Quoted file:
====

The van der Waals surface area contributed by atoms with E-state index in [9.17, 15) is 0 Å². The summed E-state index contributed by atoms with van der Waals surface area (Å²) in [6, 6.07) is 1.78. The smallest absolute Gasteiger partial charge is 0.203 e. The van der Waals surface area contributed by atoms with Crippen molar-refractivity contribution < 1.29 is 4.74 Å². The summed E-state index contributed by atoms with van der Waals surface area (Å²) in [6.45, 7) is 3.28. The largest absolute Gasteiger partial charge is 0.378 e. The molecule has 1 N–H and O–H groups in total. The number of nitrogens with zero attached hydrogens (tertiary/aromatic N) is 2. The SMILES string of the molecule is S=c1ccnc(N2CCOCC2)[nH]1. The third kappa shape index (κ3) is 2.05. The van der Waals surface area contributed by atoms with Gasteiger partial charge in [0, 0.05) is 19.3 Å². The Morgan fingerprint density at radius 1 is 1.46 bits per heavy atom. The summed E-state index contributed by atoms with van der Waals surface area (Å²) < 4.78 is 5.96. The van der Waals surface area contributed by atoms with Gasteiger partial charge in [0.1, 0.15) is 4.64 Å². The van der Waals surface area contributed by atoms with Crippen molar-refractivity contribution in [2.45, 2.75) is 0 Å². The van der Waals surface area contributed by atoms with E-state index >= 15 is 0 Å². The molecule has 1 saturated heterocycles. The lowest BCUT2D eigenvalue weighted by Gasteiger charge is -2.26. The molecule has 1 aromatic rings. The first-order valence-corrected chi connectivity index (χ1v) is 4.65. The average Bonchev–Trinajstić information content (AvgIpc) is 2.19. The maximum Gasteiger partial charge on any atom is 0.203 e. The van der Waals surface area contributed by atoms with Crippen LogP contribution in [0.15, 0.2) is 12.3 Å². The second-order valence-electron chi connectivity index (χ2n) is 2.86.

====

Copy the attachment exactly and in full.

The van der Waals surface area contributed by atoms with E-state index in [9.17, 15) is 0 Å². The summed E-state index contributed by atoms with van der Waals surface area (Å²) in [6, 6.07) is 1.78. The smallest absolute Gasteiger partial charge is 0.203 e. The van der Waals surface area contributed by atoms with Crippen molar-refractivity contribution < 1.29 is 4.74 Å². The summed E-state index contributed by atoms with van der Waals surface area (Å²) in [6.45, 7) is 3.28. The largest absolute Gasteiger partial charge is 0.378 e. The molecule has 1 N–H and O–H groups in total. The number of nitrogens with zero attached hydrogens (tertiary/aromatic N) is 2. The SMILES string of the molecule is S=c1ccnc(N2CCOCC2)[nH]1. The third kappa shape index (κ3) is 2.05. The van der Waals surface area contributed by atoms with Gasteiger partial charge in [0, 0.05) is 19.3 Å². The Morgan fingerprint density at radius 1 is 1.46 bits per heavy atom. The summed E-state index contributed by atoms with van der Waals surface area (Å²) < 4.78 is 5.96. The van der Waals surface area contributed by atoms with Gasteiger partial charge in [0.1, 0.15) is 4.64 Å². The van der Waals surface area contributed by atoms with Crippen molar-refractivity contribution in [2.45, 2.75) is 0 Å². The van der Waals surface area contributed by atoms with E-state index >= 15 is 0 Å². The molecule has 1 saturated heterocycles. The lowest BCUT2D eigenvalue weighted by Gasteiger charge is -2.26. The molecule has 1 aromatic rings. The first-order valence-corrected chi connectivity index (χ1v) is 4.65. The average Bonchev–Trinajstić information content (AvgIpc) is 2.19. The maximum Gasteiger partial charge on any atom is 0.203 e. The van der Waals surface area contributed by atoms with Crippen LogP contribution in [0.15, 0.2) is 12.3 Å². The second-order valence-electron chi connectivity index (χ2n) is 2.86.